President Packer Visits Brigham City for Seminary Centennial
Contributed By R. Scott Lloyd, Church News staff writer
BRIGHAM CITY, UTAH
Prior to speaking at a meeting commemorating 100 years of Church seminary in Brigham City, President Boyd K. Packer remarked to his son Elder Allan F. Packer that “he had traveled 2.5 million miles to be able to be back here tonight.” President Packer, President of the Quorum of the Twelve Apostles, and Elder Packer of the Seventy, eldest son of President Packer and Sister Donna S. Packer, are both natives of Brigham City, where President Packer as a young man was a seminary teacher.
Both spoke at the devotional Sunday evening, January 26, held in the Brigham City Utah West Stake Center and carried via Internet broadcast to meetinghouses in the seven stakes that have students attending the Brigham City seminary, including the nearby communities of Willard and Perry.
Two years ago, the Church marked 100 years since the seminary program originated adjacent to Salt Lake City’s Granite High School, but 2014 is the centennial of seminary in Brigham City, which now has the longest-running seminary operating in the Church.
The more than 2.5 million miles referred to the distance that President Packer has traveled since he left Brigham City, first as a bomber pilot in the military, later as supervisor and coordinator of seminaries throughout the Church, and ultimately as a General Authority, Elder Packer told the congregation, which consisted primarily of seminary students and some former seminary teachers.
“As a young man graduating from Box Elder High School just after the war started, he was pulled into World War II, as were most young men that age, and went off to boot camp and then training,” Elder Packer said.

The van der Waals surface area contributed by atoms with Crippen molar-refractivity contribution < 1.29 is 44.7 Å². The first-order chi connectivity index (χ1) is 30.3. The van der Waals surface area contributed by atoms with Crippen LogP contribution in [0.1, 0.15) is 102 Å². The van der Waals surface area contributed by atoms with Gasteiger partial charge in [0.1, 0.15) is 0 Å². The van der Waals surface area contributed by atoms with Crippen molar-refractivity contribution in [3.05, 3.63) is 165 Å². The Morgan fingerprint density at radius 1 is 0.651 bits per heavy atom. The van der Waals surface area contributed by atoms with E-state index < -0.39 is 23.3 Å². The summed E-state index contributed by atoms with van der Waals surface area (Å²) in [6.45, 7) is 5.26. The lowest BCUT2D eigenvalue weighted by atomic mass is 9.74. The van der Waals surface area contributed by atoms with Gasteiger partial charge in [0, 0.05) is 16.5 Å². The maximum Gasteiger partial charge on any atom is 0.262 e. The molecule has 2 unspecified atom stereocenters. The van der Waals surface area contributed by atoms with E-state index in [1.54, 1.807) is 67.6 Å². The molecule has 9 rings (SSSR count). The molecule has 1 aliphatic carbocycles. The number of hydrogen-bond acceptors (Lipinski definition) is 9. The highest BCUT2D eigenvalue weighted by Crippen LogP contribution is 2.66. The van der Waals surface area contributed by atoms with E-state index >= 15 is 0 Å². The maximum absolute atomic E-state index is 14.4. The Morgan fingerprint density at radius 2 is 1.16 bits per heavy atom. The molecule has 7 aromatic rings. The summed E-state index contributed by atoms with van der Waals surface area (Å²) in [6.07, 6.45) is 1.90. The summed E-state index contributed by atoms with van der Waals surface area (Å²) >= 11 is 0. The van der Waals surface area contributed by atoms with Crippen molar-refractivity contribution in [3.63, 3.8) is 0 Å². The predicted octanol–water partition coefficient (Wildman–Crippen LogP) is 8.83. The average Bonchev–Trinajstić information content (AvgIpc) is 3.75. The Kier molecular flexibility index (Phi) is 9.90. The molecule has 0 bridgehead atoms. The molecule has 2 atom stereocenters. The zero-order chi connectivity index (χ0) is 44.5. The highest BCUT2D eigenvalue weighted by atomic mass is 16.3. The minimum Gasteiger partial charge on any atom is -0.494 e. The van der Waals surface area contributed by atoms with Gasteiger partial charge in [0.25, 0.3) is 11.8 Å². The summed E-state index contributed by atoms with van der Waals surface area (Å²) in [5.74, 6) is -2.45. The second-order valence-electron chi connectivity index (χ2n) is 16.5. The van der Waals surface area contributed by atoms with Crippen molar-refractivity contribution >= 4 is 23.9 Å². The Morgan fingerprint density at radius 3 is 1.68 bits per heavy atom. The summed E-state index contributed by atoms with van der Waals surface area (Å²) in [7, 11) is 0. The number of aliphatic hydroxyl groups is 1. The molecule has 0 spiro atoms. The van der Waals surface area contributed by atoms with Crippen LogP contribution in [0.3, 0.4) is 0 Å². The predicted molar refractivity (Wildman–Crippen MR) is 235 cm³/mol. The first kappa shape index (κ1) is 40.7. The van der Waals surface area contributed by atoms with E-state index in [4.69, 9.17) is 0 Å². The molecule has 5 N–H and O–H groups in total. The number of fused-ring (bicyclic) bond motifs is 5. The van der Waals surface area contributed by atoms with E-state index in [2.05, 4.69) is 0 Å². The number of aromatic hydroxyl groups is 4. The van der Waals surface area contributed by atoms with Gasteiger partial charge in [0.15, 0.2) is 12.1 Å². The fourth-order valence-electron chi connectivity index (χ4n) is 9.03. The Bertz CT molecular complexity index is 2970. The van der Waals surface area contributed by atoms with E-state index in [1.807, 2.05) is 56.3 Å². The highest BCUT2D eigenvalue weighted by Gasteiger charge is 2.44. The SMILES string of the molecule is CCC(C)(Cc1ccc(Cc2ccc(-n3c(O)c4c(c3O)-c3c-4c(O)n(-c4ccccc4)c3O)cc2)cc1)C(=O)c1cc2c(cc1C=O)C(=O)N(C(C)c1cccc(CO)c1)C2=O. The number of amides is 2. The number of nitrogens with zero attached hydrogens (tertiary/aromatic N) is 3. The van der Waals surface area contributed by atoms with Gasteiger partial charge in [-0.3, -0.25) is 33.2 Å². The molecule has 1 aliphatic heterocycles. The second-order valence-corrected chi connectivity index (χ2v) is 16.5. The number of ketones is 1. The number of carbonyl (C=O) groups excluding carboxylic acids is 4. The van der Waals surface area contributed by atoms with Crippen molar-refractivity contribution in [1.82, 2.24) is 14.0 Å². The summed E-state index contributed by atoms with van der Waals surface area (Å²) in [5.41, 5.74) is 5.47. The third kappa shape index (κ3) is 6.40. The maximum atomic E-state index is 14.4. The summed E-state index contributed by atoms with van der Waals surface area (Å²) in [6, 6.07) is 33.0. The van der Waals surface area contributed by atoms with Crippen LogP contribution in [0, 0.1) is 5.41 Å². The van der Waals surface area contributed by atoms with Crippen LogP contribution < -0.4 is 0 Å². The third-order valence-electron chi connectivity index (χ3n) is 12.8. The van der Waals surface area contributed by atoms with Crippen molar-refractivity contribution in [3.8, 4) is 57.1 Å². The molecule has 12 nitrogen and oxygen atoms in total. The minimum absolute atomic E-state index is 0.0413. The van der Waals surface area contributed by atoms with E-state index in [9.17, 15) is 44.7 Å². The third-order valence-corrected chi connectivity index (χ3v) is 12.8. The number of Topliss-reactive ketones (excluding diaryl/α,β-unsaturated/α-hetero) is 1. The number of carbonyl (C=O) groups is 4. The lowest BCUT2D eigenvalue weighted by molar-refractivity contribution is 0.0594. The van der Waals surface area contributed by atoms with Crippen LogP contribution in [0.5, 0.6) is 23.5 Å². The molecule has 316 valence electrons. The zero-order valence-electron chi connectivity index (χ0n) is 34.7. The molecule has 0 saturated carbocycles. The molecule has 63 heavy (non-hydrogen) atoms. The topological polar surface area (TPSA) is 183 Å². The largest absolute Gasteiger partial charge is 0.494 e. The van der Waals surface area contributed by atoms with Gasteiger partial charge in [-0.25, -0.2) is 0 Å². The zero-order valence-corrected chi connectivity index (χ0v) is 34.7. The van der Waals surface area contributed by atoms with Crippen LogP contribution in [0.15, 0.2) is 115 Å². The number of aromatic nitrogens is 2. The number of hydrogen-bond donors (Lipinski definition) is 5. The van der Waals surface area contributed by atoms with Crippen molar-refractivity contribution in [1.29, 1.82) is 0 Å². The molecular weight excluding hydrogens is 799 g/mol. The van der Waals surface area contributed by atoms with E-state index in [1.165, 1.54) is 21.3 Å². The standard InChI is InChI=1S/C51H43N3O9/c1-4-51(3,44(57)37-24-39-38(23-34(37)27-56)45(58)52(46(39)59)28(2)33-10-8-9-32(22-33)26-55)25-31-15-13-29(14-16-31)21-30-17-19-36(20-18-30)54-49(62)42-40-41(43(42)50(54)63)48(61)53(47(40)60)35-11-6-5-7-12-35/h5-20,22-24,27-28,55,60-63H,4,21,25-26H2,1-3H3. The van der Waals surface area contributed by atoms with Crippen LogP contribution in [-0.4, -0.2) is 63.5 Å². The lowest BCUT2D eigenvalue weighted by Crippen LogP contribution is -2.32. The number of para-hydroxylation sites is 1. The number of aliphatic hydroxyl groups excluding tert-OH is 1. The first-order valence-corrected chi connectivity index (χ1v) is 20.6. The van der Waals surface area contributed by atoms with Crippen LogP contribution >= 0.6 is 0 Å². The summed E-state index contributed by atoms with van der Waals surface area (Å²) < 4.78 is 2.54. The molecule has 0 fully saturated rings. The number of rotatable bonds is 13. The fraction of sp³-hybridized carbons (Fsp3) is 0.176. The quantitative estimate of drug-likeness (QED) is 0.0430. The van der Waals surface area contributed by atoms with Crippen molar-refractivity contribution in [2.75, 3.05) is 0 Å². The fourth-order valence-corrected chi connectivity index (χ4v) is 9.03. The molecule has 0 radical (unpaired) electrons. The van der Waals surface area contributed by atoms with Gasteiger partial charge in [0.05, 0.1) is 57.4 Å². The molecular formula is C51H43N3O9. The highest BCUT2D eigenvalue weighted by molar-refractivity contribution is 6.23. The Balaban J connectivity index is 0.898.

“One night, in the middle of the night, as he was being shipped off to the South Pacific, he remembers riding the train through Brigham City. No one knew he was on the train. As he went past the station that we passed as we came in, he looked out, recognized the station manager, and thought about family that were sleeping at home as he headed north and eventually went into the Pacific.”
It was his first real trip away from the area, and he didn’t know if he would return, Elder Packer said.
But he did return, married his Brigham City bride Donna Smith, whom he had met at Weber College in nearby Ogden, and eventually gained a doctorate in education at Brigham Young University in Provo.
Not long after he returned from military service, his stake president encouraged him to apply for a vacancy on the Brigham City seminary faculty. He received the appointment, and that began his career in Church education.
Conducting the commemorative devotional, President Aaron Shepherd of the Brigham City Utah South Stake invited the congregation to view a historic photo projected on a screen of “the first-ever seminary Book of Mormon class taught in 1953, and you can see on the left President Packer as the instructor.”
President Shepherd explained that in those days, high school credit was given for seminary courses in the Old and New Testament, but it would not be offered for Book of Mormon courses. “President Packer organized, wrote the curriculum, and conducted the first-ever Book of Mormon course as a released-time, early-morning seminary class.”